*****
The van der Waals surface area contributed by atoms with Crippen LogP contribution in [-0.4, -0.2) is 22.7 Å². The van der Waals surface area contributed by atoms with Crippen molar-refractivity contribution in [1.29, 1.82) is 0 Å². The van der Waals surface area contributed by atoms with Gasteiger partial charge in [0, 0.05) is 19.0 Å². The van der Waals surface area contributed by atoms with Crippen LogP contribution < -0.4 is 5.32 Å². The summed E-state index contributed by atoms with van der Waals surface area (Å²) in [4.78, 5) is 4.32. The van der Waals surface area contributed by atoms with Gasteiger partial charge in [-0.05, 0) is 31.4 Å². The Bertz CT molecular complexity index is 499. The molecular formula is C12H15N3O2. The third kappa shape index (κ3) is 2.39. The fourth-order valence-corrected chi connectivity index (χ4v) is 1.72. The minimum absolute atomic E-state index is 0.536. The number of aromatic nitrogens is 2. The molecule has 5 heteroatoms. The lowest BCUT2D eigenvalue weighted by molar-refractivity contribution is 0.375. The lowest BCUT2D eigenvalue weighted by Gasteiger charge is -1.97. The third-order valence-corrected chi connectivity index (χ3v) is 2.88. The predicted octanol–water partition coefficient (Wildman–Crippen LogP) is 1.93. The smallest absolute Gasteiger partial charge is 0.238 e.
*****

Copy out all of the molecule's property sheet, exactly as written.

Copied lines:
The van der Waals surface area contributed by atoms with Crippen LogP contribution in [-0.4, -0.2) is 22.7 Å². The van der Waals surface area contributed by atoms with Crippen molar-refractivity contribution in [1.29, 1.82) is 0 Å². The van der Waals surface area contributed by atoms with Gasteiger partial charge in [0, 0.05) is 19.0 Å². The van der Waals surface area contributed by atoms with Crippen LogP contribution < -0.4 is 5.32 Å². The summed E-state index contributed by atoms with van der Waals surface area (Å²) in [4.78, 5) is 4.32. The van der Waals surface area contributed by atoms with Gasteiger partial charge in [-0.05, 0) is 31.4 Å². The Bertz CT molecular complexity index is 499. The molecular formula is C12H15N3O2. The third kappa shape index (κ3) is 2.39. The fourth-order valence-corrected chi connectivity index (χ4v) is 1.72. The minimum absolute atomic E-state index is 0.536. The number of aromatic nitrogens is 2. The molecule has 5 heteroatoms. The lowest BCUT2D eigenvalue weighted by molar-refractivity contribution is 0.375. The lowest BCUT2D eigenvalue weighted by Gasteiger charge is -1.97. The third-order valence-corrected chi connectivity index (χ3v) is 2.88. The predicted octanol–water partition coefficient (Wildman–Crippen LogP) is 1.93. The smallest absolute Gasteiger partial charge is 0.238 e.